In the central section of Revelation there is an extended narrative involving a parallel series of three sets of progressive judgments; the seven seal-openings (6:1-17; 8:1, 3-5); the seven trumpets (8:2, 6-21; 11:14-19) and finally seven bowls of God’s fury (15:1, 5-21). The judgments which accompany the opening of the first six seals leads to a question in chapter 6: Who can withstand the great day of the wrath of the Lamb?
The scene in chapter 7 opens with four angels standing at the four corners of the earth holding back the four winds so that these winds could not damage the earth until another angel seals 144,000 servants with a mark on their forehead (7:2). Like all the numbers in Revelation, 144,000 “from every tribe of Israelites” (7:4) is clearly symbolic. 12 X 12 X 10 X10 means the whole or complete people of God. It seems very doubtful that the 144,000 represent Israel as opposed to the Church, as the list of specific tribes which follow in Revelation 7:5-8 did not exist at the time of Jesus since the tribes of the Northern Kingdom never returned from their exile. John has already included the Church in the kingdom, priesthood and heavenly New Jerusalem (1:6; 3:12; 5:9; 21:14) terms which would normally be reserved for Israel. In the New Jerusalem all God’s servants worship Him and bear His name on their foreheads” (22:4).
Echoing the description of marking believers with an X on their foreheads in Ezekiel 9, the seal on the foreheads of the 144,000 most likely refers to the sacrament of Baptism. St. Paul calls Baptism a ‘seal’ (2 Corinthians 1:22; Ephesians 1:13-14). This language is evident in the early fathers such as the Shepherd of Hermas and continues to be used by the Church today (CCC 1121). We should not be put off by the fact that an angel marks these servants with a seal. The theme of Baptism often included the involvement of angels in the early church fathers. St. John Chrysostom admonished Catechumens to pray for the assistance of the angel of peace as they approached their Baptism. The ancient pre-Gregorian Sacramentary of Gelasius, prayed for the catechumens that God might “vouchsafe to send His holy angel . . . and bring them to the grace of His Baptism” in the same manner as the angel in the Passover.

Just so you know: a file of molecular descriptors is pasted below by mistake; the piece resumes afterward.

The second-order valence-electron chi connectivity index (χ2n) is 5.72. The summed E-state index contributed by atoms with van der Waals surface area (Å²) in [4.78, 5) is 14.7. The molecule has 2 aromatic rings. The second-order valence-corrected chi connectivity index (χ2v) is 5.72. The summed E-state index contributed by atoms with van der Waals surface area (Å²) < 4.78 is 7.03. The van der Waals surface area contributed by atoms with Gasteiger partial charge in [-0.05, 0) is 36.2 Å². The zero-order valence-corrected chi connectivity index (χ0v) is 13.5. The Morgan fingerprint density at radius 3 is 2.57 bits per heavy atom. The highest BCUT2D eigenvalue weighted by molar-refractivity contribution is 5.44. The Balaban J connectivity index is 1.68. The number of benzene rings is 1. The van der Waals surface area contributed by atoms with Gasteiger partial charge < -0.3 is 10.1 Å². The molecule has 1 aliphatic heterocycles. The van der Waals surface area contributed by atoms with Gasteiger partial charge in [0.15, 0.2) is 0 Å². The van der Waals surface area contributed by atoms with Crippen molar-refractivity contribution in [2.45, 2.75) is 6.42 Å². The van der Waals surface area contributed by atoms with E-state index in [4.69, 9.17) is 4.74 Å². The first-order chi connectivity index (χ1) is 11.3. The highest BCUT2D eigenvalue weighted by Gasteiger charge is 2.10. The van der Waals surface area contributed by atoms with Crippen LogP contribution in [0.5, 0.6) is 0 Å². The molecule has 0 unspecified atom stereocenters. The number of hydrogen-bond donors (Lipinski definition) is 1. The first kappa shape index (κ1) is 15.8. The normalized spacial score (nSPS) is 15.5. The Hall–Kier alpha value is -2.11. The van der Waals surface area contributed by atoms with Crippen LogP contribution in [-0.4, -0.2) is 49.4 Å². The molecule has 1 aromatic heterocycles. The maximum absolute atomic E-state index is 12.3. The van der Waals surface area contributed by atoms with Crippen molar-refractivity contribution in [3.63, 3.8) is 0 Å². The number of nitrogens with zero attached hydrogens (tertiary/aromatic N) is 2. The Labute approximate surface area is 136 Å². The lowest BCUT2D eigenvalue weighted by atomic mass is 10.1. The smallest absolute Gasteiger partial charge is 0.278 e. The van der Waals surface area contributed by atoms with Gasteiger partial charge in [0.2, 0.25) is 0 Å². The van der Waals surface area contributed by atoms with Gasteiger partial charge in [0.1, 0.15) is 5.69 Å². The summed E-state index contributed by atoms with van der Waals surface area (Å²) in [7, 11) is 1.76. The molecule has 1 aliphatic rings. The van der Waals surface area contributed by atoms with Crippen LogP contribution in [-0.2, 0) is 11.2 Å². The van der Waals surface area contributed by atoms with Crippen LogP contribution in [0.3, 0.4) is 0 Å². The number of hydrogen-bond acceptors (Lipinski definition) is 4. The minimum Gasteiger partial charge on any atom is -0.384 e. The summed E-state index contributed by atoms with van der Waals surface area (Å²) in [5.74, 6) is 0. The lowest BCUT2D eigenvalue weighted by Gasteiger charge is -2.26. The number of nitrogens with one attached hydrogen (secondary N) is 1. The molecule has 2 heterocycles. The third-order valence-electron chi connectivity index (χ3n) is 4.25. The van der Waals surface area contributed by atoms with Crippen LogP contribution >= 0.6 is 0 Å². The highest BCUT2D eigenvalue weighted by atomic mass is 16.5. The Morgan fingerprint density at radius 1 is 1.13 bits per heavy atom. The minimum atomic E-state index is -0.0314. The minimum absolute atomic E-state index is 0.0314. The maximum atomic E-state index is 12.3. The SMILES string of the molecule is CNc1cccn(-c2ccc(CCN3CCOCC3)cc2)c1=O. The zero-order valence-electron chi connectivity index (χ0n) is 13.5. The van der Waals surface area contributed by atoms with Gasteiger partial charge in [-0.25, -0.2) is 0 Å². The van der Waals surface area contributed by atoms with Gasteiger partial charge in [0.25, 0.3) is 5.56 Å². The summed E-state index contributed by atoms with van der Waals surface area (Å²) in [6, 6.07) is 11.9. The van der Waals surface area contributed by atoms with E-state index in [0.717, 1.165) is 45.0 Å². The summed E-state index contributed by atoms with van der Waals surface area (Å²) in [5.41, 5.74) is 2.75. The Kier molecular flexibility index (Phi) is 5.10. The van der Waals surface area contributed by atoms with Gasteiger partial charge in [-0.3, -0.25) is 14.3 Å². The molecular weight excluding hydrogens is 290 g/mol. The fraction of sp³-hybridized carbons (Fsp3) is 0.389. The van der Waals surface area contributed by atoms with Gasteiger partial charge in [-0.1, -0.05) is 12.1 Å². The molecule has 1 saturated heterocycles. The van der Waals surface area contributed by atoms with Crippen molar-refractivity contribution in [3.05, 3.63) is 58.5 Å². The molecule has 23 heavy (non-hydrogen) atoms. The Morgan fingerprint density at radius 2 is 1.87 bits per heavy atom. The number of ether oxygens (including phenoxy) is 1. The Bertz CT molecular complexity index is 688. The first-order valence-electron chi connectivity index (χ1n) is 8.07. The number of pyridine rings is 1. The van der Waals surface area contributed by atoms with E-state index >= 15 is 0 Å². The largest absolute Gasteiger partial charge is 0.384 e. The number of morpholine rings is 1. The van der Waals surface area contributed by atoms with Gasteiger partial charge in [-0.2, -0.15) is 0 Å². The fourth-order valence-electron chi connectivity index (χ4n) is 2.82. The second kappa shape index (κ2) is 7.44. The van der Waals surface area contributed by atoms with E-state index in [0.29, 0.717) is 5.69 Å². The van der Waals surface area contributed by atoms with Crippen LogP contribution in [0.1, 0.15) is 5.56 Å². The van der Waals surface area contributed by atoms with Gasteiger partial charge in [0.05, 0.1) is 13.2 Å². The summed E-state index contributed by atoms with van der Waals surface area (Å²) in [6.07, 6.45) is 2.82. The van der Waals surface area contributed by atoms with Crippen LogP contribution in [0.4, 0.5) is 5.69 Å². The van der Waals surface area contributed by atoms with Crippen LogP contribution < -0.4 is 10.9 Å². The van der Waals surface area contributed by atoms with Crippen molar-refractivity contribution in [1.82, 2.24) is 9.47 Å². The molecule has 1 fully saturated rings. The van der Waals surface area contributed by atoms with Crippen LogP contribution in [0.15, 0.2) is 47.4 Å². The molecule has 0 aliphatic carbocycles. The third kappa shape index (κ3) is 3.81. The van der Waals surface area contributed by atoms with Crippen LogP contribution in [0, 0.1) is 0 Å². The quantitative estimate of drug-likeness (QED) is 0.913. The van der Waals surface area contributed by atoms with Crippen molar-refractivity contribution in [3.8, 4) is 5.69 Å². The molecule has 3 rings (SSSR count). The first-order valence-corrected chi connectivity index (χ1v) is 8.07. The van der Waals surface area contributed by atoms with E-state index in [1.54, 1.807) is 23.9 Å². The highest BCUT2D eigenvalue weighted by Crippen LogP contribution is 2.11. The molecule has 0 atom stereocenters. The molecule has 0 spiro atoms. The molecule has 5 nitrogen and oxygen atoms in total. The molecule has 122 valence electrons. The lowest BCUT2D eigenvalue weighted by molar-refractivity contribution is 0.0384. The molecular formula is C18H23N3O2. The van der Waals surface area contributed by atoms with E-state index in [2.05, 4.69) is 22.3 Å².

Broadening his vision of whole or complete people of God, John now sees a great multitude which no one could count (7:9) who stood before the throne from every nation, race, people and tongue. The language of 7:9-12 echoes that of the earlier throne scene in 5:9-12. Finally the seventh seal is broken.
Instead of the expected immediate escalation of divine judgment and wrath, we are told; “When [the Lamb] broke open the seventh seal, there was silence in heaven for about half an hour” (8:1). This silence was the normal procedure for the incense offering in the Jerusalem Temple. It was a time of waiting for God to listen to the prayers and to answer. The angel’s incense offering is made “along with the prayers of the holy ones” (8:3). There is silence in heaven while, “The smoke of the incense along with the prayers of the holy ones went up before God from the hand of the angel” (8:4). Finally in response to the prayers of the saints, the angel took burning coals from the altar and hurled them down to the earth. The throne vision in Revelation 4:5 is echoed again with “peals of thunder, rumblings, flashes of lightning” and now an earthquake (8:5).
Now seven angels with seven trumpets step forward. Trumpets in the Old Testament were warning instruments in a time of war and by implication could be seen as announcing a coming judgment. These trumpet judgments are organized in a series of four + three. The first four judgments affect the Church but are not directed towards her. The last three judgments are demonic and do not affect the Church.
The first trumpet blast corresponds to the seventh plague in Egypt (Exodus 9:23ff) except that now the hail is mixed with blood. As a result, “A third of the land was burned up, along with a third of the trees and all green grass” (8:7b). Perhaps paralleling the eruption of the volcano Vesuvius in A.D. 79, with the second trumpet “something like a large burning mountain was hurled into the sea” (8:1). As a result the sea is turned to blood and one-third of its creatures die and one-third of the ships are wrecked. With the third trumpet a great burning star falls from the sky and one-third of the rivers and springs of water are made bitter like wormwood. With the fourth trumpet one-third of the earth’s sources of light are cut off. Apparently it is not one-third dimmer but one-third more of the day ends up in darkness. Finally there is a vision of an eagle flying high overhead crying out in a loud voice, “’Woe! Woe! Woe!’ to those who will experience the final three trumpets” (8:13).
With the blowing of the fifth trumpet a star falls from the sky, but this is actually a fallen angel who is given a key to the abyss. He releases demonic locusts who had the power to torment people but not kill them. They are led by the angelic king of the abyss whose name is Abaddon. With the blowing of the sixth trumpet, four angels who are bound to the banks of the Euphrates are released to kill a third of the human race with cavalry troops numbering two hundred million. The point of all of these judgments was to provoke people to repent of their worship of demons and idols, and other evil practices such as murder, the use of magic, unchastity, and robbery (9:21). A second interlude with new visions follows, before the seventh trumpet is blown.
This series of articles on the Book of Revelation is by Scott McKellar, Associate Director of the Bishop Helmsing Institute.